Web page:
There was no doubt from the very beginning that Spain was hopelessly outmatched in the war against the United States. Nonetheless, the U.S. sent an ultimatum to Madrid demanding that the Spanish withdraw from Cuba and when Spain broke off diplomatic relations with the United States an American declaration of war soon followed. Queen Maria Christina was horrified by this turn of events but had no choice but to take Spain to war as she could no more order the abandonment of Cuba than the President of the United States could abandon New York or Massachusetts just because a foreign power demanded it. Queen Maria Christina did appeal to the other crowned heads of Europe (which was all of Europe at that time save for France, Switzerland and tiny San Marino) to come to the aid of Spain. She protested, with considerable foresight, that if the monarchies of Europe did not come together to oppose this blatant aggression on the part of the American republic on behalf of Spain, the United States would only grow stronger and stronger and soon other countries would suffer the fate of Spain until America was completely dominant and not a monarchy remained in Europe. There was some sympathy for Spain in some quarters but, as we know, no other countries decided to get involved. The Spanish fleet was decimated by the American navy, Cuba was conquered and the few remnants of the once-mighty Spanish empire fell to the United States. When Spain finally had no choice but to sue for peace the United States gained Cuba (temporarily), Puerto Rico, Guam and The Philippines. Manila had fallen after only symbolic resistance with the Spanish garrison effectively tossing America the keys on their way out and, while gaining the islands, America also gained her first colonial rebellion as U.S. forces had to be rushed over to suppress the Filipino independence movement that Spain had already been dealing with.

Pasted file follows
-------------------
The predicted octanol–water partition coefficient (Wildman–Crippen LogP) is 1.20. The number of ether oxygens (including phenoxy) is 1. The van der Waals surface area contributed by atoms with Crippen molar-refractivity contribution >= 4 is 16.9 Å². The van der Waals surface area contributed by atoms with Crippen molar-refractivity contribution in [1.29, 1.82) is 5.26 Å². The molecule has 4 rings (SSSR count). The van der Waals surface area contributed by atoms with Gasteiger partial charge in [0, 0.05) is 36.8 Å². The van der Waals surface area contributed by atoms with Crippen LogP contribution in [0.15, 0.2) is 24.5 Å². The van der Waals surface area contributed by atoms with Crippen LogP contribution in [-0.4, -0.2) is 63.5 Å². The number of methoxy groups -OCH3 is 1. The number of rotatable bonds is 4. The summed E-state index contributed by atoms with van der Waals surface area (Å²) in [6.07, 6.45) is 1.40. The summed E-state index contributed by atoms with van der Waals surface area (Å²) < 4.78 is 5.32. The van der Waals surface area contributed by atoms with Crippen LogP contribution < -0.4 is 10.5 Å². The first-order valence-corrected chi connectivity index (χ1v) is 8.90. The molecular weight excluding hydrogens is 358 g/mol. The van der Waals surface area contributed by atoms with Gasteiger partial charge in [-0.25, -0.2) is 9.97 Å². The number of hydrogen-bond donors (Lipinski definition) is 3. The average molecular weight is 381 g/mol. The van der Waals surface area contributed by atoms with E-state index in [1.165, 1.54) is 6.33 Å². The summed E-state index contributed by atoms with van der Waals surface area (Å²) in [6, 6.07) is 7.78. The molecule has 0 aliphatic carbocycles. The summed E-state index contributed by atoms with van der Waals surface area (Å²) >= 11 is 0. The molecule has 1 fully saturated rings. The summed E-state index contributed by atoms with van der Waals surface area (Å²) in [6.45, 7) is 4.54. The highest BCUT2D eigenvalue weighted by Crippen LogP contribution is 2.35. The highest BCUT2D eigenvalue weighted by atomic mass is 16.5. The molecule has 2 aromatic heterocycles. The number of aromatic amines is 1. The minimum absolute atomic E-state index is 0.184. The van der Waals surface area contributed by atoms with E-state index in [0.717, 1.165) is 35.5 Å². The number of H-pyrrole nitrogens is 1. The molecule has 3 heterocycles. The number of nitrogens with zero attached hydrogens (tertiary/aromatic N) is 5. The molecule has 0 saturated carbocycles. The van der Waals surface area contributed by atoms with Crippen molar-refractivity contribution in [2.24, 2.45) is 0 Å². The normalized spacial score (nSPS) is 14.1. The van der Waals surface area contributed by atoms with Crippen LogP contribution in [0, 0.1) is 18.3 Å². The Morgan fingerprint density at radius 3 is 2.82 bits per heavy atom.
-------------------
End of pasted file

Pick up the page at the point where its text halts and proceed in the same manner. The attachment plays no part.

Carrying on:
It seemed as though disaster was breaking out everywhere. In Spanish Morocco there was rebellion in the air and in Spain itself political divisions and potential civil war began to threaten yet again. Queen Maria Christina dealt with it all with admirable dedication and persistence but wanted nothing more than to be able to hand power over to her son. This finally happened in 1902 when King Alfonso XIII reached his majority and was able to exercise his full constitutional powers as reigning monarch. With immense gratitude Queen Maria Christina withdrew from the halls of power and devoted her time to charity work. She remained a familiar and respected figure in Spanish society for the rest of her life. On the night of February 5, 1929 she retired to her bedroom and after midnight felt a sharp pain in her chest. A maid asked if she should call for the King but the Queen mother said no, not wishing to disturb anyone. A short time later she had another pain in her chest and passed away. She was buried in the royal monastery at El Escorial having guided Spain through what was, in some ways, her most difficult and traumatic period since the end of the civil wars. She was a lady of great character, strength and insight and one of the most dedicated rulers Spain has ever had. She was also eerily prescient in predicting the coming dominance of the United States and republicanism in the Twentieth Century.